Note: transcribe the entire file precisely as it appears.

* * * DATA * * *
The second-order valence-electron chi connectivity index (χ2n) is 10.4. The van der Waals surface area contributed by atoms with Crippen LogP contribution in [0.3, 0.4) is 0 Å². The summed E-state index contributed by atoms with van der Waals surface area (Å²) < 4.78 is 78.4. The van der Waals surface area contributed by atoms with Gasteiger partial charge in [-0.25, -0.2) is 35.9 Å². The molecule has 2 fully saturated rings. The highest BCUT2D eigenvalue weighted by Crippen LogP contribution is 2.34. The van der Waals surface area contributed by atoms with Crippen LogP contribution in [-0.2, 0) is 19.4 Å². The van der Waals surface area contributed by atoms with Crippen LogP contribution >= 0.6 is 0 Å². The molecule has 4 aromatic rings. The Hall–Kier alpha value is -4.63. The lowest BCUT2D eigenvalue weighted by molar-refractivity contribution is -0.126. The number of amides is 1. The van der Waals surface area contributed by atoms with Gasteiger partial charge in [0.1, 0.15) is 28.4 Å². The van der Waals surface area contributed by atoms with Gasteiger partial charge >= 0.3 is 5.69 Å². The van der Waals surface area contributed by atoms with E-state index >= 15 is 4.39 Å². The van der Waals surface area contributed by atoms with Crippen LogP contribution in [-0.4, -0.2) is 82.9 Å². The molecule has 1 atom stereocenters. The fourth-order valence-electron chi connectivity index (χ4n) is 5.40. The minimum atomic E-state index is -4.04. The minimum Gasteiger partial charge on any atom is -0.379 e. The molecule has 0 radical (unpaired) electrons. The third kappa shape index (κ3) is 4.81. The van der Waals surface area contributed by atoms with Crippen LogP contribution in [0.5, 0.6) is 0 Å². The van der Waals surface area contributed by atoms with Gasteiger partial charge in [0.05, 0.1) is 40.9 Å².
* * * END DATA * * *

The second-order valence-electron chi connectivity index (χ2n) is 10.4. The van der Waals surface area contributed by atoms with Crippen LogP contribution in [0.3, 0.4) is 0 Å². The summed E-state index contributed by atoms with van der Waals surface area (Å²) < 4.78 is 78.4. The van der Waals surface area contributed by atoms with Gasteiger partial charge in [-0.25, -0.2) is 35.9 Å². The molecule has 2 fully saturated rings. The highest BCUT2D eigenvalue weighted by Crippen LogP contribution is 2.34. The van der Waals surface area contributed by atoms with Crippen LogP contribution in [-0.2, 0) is 19.4 Å². The van der Waals surface area contributed by atoms with Crippen LogP contribution >= 0.6 is 0 Å². The molecule has 4 aromatic rings. The Hall–Kier alpha value is -4.63. The lowest BCUT2D eigenvalue weighted by molar-refractivity contribution is -0.126. The number of amides is 1. The van der Waals surface area contributed by atoms with Gasteiger partial charge in [0.1, 0.15) is 28.4 Å². The van der Waals surface area contributed by atoms with Gasteiger partial charge >= 0.3 is 5.69 Å². The van der Waals surface area contributed by atoms with E-state index >= 15 is 4.39 Å². The van der Waals surface area contributed by atoms with Crippen LogP contribution in [-0.4, -0.2) is 82.9 Å². The molecule has 1 atom stereocenters. The fourth-order valence-electron chi connectivity index (χ4n) is 5.40. The minimum atomic E-state index is -4.04. The minimum Gasteiger partial charge on any atom is -0.379 e. The molecule has 0 radical (unpaired) electrons. The third kappa shape index (κ3) is 4.81. The van der Waals surface area contributed by atoms with Crippen LogP contribution in [0.5, 0.6) is 0 Å². The van der Waals surface area contributed by atoms with Gasteiger partial charge in [0.05, 0.1) is 40.9 Å².